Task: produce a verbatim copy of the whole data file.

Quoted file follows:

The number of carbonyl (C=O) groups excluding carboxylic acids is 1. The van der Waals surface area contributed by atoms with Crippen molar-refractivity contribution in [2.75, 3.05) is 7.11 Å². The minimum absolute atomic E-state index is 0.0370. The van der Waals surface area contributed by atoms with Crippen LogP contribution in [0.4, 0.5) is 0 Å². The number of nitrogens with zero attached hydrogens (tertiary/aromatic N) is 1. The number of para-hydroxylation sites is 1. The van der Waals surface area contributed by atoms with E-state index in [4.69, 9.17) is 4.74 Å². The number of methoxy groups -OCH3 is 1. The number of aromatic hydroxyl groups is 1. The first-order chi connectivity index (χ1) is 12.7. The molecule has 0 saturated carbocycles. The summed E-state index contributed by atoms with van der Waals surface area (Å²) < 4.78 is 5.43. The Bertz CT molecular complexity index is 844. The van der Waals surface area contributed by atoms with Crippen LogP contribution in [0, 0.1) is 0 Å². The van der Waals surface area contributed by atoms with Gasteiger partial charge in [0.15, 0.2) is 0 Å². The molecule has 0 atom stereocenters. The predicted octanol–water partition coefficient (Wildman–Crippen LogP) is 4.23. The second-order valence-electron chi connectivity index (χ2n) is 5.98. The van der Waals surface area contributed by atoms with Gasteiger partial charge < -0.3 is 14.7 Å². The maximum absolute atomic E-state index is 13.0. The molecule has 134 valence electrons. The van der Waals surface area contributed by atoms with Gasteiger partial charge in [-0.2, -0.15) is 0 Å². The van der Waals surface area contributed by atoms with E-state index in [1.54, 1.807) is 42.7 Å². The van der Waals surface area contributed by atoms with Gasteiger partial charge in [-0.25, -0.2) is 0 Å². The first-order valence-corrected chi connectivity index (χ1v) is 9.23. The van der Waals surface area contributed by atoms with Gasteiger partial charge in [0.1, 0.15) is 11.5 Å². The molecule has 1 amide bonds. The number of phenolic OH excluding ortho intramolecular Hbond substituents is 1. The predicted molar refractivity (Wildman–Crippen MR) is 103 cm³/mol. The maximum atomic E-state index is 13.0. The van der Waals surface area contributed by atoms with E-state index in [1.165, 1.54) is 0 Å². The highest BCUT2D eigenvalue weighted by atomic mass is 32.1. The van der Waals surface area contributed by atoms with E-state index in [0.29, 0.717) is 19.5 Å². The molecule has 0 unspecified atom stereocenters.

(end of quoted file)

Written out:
The number of carbonyl (C=O) groups excluding carboxylic acids is 1. The van der Waals surface area contributed by atoms with Crippen molar-refractivity contribution in [2.75, 3.05) is 7.11 Å². The minimum absolute atomic E-state index is 0.0370. The van der Waals surface area contributed by atoms with Crippen LogP contribution in [0.4, 0.5) is 0 Å². The number of nitrogens with zero attached hydrogens (tertiary/aromatic N) is 1. The number of para-hydroxylation sites is 1. The van der Waals surface area contributed by atoms with E-state index in [4.69, 9.17) is 4.74 Å². The number of methoxy groups -OCH3 is 1. The number of aromatic hydroxyl groups is 1. The first-order chi connectivity index (χ1) is 12.7. The molecule has 0 saturated carbocycles. The summed E-state index contributed by atoms with van der Waals surface area (Å²) < 4.78 is 5.43. The Bertz CT molecular complexity index is 844. The van der Waals surface area contributed by atoms with Crippen LogP contribution in [0, 0.1) is 0 Å². The van der Waals surface area contributed by atoms with Gasteiger partial charge in [0.15, 0.2) is 0 Å². The molecule has 0 atom stereocenters. The predicted octanol–water partition coefficient (Wildman–Crippen LogP) is 4.23. The second-order valence-electron chi connectivity index (χ2n) is 5.98. The van der Waals surface area contributed by atoms with Gasteiger partial charge < -0.3 is 14.7 Å². The maximum absolute atomic E-state index is 13.0. The molecule has 134 valence electrons. The van der Waals surface area contributed by atoms with Gasteiger partial charge in [-0.2, -0.15) is 0 Å². The van der Waals surface area contributed by atoms with E-state index in [1.54, 1.807) is 42.7 Å². The van der Waals surface area contributed by atoms with Gasteiger partial charge in [-0.25, -0.2) is 0 Å². The first-order valence-corrected chi connectivity index (χ1v) is 9.23. The van der Waals surface area contributed by atoms with Gasteiger partial charge in [0.1, 0.15) is 11.5 Å². The molecule has 1 amide bonds. The number of phenolic OH excluding ortho intramolecular Hbond substituents is 1. The predicted molar refractivity (Wildman–Crippen MR) is 103 cm³/mol. The maximum atomic E-state index is 13.0. The van der Waals surface area contributed by atoms with E-state index in [1.165, 1.54) is 0 Å². The highest BCUT2D eigenvalue weighted by atomic mass is 32.1. The van der Waals surface area contributed by atoms with E-state index in [0.29, 0.717) is 19.5 Å². The molecule has 0 unspecified atom stereocenters.